“We are stronger as a society when we celebrate the ties that bind us together. I want to send a strong signal – we should fly our flags with pride. Whatever one’s class, colour or creed, let’s have pride in Britain’s local and national identities.” So said Eric Pickles from the Department for Communities and Local Government as he clutched the new flag along with Andrew Lovett, Director and Chief Executive at the Black Country Living Museum.
Mr Pickles went on to say “Today it is right to celebrate the Black Country, one of England’s industrial giants.” For those confused about precisely where the Black Country is, it is an area defined by geology, a 30ft thick seam of coal, although today we have embraced it as the four boroughs.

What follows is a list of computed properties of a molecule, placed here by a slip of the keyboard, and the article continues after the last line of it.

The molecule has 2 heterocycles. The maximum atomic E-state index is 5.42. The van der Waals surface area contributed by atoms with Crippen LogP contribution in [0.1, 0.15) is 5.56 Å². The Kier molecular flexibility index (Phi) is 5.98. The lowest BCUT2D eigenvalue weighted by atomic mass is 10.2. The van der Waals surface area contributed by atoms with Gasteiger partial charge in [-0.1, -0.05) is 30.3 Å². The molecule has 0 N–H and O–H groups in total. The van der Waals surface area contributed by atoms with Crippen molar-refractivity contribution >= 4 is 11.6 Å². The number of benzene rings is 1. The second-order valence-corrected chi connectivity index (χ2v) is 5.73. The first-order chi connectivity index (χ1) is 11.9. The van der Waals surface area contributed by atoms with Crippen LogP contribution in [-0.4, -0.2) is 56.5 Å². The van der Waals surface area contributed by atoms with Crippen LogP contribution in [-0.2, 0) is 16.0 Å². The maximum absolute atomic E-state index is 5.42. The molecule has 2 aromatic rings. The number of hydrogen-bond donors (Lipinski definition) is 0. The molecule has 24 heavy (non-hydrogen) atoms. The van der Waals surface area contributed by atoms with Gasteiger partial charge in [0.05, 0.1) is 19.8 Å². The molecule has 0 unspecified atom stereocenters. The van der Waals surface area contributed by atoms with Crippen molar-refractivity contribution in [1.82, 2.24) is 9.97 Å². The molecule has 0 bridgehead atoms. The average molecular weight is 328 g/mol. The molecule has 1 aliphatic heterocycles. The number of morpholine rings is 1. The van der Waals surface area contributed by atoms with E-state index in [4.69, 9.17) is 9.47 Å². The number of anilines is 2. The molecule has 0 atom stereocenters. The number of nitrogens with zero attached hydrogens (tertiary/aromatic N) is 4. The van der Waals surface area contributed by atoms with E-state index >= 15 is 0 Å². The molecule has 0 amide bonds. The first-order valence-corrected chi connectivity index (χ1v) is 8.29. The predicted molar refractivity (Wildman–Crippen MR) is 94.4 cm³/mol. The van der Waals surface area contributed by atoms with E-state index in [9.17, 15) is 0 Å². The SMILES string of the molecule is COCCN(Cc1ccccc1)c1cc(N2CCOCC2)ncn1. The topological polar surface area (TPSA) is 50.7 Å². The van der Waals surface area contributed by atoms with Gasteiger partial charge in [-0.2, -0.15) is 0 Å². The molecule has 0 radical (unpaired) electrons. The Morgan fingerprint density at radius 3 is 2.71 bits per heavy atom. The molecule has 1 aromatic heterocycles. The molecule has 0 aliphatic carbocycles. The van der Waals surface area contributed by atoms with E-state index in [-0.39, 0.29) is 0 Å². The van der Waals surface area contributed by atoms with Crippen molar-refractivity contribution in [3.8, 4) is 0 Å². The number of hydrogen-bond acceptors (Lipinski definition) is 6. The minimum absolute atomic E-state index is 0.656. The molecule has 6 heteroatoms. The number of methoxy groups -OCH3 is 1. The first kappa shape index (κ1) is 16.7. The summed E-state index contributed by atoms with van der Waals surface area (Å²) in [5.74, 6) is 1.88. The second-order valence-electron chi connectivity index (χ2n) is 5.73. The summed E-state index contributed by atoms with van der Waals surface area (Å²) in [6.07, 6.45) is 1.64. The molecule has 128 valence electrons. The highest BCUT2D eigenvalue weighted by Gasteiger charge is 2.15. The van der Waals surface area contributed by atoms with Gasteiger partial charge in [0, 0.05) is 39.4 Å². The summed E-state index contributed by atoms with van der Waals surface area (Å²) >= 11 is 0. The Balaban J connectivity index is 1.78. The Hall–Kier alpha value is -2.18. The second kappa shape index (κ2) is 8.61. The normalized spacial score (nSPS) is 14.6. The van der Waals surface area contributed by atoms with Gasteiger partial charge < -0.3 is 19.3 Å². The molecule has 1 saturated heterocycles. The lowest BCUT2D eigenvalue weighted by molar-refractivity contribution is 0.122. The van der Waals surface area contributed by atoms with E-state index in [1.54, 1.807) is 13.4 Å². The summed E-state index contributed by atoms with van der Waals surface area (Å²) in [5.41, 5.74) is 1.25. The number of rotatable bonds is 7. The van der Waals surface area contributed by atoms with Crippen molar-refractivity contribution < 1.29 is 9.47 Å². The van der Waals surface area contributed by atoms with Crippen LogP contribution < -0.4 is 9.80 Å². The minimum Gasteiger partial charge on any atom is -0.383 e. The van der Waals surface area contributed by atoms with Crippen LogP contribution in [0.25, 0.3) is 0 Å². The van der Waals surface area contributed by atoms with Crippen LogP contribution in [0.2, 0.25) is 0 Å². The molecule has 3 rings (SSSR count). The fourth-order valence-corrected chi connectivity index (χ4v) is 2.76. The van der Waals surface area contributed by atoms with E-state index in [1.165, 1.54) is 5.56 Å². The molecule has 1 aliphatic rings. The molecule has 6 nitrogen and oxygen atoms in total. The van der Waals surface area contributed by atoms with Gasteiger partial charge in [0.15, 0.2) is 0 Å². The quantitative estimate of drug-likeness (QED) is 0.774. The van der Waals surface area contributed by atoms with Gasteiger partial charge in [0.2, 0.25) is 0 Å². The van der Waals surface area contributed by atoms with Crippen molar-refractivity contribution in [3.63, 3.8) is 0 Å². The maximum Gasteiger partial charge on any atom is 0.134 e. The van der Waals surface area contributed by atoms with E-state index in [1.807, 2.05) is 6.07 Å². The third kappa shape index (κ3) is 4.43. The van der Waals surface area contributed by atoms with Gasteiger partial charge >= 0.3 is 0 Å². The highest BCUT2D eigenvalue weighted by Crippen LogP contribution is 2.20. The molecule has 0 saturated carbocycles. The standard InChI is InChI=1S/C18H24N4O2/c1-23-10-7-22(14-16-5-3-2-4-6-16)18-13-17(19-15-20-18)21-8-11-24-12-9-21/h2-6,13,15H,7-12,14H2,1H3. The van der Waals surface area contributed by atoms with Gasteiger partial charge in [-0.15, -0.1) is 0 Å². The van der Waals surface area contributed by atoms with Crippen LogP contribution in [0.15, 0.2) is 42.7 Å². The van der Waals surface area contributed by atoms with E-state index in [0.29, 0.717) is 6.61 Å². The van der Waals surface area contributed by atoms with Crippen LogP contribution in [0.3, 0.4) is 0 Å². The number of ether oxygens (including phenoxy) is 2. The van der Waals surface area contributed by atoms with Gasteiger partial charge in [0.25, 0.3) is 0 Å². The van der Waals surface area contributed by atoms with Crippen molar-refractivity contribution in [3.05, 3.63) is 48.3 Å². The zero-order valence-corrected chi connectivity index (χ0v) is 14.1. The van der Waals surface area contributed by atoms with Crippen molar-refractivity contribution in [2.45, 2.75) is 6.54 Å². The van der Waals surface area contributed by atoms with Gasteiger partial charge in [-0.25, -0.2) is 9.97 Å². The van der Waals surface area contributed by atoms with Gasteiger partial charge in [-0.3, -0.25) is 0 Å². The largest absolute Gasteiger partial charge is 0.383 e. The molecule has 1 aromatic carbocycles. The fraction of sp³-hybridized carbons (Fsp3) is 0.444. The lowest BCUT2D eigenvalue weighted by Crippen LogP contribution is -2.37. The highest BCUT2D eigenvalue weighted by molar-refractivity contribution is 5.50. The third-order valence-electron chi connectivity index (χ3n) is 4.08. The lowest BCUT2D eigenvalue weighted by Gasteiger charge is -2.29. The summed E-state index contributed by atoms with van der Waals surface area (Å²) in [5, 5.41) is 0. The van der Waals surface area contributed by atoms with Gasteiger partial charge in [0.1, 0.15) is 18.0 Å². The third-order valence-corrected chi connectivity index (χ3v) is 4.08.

The Black Country flag was designed by eleven year old Gracie Sheppard of Redhill School in Stourbridge. Her inspiration came from Elihu Burrit, the American Consul to Birmingham, when he described the region as “black by day and red by night”.
The flag features a chain to represent the manufacturing heritage of the area whilst the upright triangular shape in the background recalls the iconic glass cones and iron furnaces that featured in the architectural landscape of the area.
From a Net perspective, the flag says a lot about ‘together’ …?